Typically, the Semester Production is performed in the Janet Kinghorn Bernard Thrust Theater. There are usually seven or eight performances over two weekends.

Seminar Productions are directed by faculty members or guest artists and often designed by faculty or guest designers. Trained and experienced student designers are invited to design sets, lights or costumes whenever possible. Generally, faculty and guest directors and designers will invite students to serve as assistants.

Students participating fully in Seminar Productions are eligible to register for TH 250 (Production Seminar) or, if they have senior class status, TH 376 (Senior Project).

Studio (Black Box) Productions

Studio Productions are smaller in scale than Seminar Productions. They tend to have smaller casts and less complex physical requirements. These are productions which we feel can be well managed in a six week production period. They often have limited physical production elements. Stock scenic elements, repertory light plots, and "pulled" costumes may be used as the principal solutions.

One Studio Production is scheduled for a period about six weeks into each semester.

Although faculty members and guest artists may direct Studio Productions, qualified student directors may be invited to submit proposals for the Spring Studio Production. Scenery, costumes and lights may be designed by faculty members, guest artists, or qualified invited students. At least one member of every team of director and designers will always be a faculty member or guest artist. Students are eligible for design opportunities after having successfully completed appropriate courses and experiences as assistant designer.

Studio Productions are performed in the Studio Theater, or Black Box. Generally, six to eight performances are scheduled over one or two weekends.

Students participating fully in Seminar Productions directed by faculty are eligible to register for TH 250 (Production Seminar) or, if they have senior class status, TH 376 (Senior Project). Necessarily, the academic component involves seminar classes which continue to be held after the close of the production until the end of the semester.

Student directors are expected to have completed both directing courses, served as assistant director to a faculty or guest director on a Skidmore Theater production, and directed at least one workshop. Student directors submit proposals following established guidelines and defend their proposals in oral presentations. It is not unusual to have two directors sharing a bill with two short plays in the Spring Black Box production.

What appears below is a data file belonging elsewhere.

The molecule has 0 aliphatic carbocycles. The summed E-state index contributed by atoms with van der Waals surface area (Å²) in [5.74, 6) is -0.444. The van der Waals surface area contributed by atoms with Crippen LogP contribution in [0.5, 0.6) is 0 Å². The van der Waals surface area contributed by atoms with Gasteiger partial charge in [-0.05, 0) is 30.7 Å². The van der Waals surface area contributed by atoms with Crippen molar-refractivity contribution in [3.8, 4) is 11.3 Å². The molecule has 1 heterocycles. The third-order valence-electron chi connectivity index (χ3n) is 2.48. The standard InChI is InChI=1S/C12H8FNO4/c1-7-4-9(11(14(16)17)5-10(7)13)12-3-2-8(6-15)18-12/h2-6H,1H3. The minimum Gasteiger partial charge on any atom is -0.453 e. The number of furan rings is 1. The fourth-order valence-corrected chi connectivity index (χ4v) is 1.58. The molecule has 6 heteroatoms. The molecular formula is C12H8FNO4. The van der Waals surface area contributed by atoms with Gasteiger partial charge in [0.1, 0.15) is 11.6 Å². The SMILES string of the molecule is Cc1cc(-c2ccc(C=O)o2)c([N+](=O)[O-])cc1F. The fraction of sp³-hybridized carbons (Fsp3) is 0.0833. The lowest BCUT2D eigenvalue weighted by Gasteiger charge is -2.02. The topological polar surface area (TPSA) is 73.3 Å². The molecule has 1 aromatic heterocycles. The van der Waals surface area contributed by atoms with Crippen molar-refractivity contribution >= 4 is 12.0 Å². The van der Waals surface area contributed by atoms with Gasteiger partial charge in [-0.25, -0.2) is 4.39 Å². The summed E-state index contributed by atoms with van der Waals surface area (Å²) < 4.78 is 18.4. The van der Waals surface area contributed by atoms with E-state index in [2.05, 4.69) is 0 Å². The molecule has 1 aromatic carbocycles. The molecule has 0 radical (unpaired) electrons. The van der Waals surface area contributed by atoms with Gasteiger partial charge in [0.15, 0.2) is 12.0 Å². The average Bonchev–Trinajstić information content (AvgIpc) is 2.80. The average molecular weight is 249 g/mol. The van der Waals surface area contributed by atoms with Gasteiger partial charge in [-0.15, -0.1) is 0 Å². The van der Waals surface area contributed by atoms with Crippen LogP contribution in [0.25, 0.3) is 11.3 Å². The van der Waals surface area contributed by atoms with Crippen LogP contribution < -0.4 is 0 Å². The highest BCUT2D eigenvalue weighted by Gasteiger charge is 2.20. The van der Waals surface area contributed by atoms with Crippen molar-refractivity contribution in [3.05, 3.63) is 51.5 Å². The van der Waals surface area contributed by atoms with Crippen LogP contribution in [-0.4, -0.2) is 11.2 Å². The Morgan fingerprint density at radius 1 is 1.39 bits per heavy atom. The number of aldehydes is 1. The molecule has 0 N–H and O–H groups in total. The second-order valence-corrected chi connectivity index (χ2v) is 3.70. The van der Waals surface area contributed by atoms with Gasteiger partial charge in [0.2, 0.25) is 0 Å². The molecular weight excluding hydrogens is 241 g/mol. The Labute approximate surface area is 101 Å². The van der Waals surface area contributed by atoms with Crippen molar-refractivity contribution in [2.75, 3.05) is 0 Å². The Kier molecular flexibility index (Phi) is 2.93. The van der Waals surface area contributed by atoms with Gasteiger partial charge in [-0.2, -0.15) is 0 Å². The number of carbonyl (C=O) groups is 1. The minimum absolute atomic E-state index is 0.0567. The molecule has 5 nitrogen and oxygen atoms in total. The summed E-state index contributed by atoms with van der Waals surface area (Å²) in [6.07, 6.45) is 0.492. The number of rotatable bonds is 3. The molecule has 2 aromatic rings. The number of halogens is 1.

Generally, only Senior Theater Majors who have completed TH 332 (Advanced Directing), directed one or more workshop productions, and have served as assistant director on a faculty directed production are eligible to apply to direct a spring studio production. Other work which demonstrates production, design and technical skills will be taken in account as well. The successful candidate will have shown significant interest in directing throughout his or her academic career as well as a commitment to developing his or her craft through various curricular and extracurricular activities. Past accomplishments in class work and workshop productions will also be considered in evaluating each candidate’s artistic vision, maturity, communication and organizational skills.Students who wish to have a project considered for the Spring Studio Production or a Senior Project in Directing (as a Workshop) must to notify Alma Becker of intent to apply early in the fall semester. Six (6) copies of a completed application along with three (3) copies of the text for you project (if applicable) will be submitted by a deadline late in October. Late Proposals will not be considered. Each applicant will give an oral presentation of his or her project to the faculty in early November. The Studio Production will be announced simultaneously with the workshop selection as soon as possible.

Workshop Productions

Workshops are an opportunity for student directors and actors to develop their craft and to experiment with theater forms. They tend to be the earliest production opportunities for directing students and offer acting students a chance to grapple with specific challenges in great depth than is always possible in larger productions. There are usually three Workshops offered each semester. Late in each semester, students submit written workshop proposals to a combined student/faculty group for discussion. In consultation with the theatre faculty, the faculty workshop supervisor will select three workshops based upon the qualitiy and appropriateness of the proposals

Playwrights' Lab

When one or more students have written plays (often in our Playwriting class) we often offer a Palywrights' Lab. This is an opportunity for the playwright to see a staged reading or simple production of the work. These are usually rehearse for two weeks and present one or two performances. This is another opportunity for student directors and actors.

Free-Hour Theater

Studio B is reserved every Friday afternoon after Theater Company Meetings from 3:30-5:30 for the presentation of any theater work by students. Reservations are on a first-come-first-served basis. The space can be scheduled with Kathy Mendenhall. Lary Opitz should be notified so that announcements can go on our website.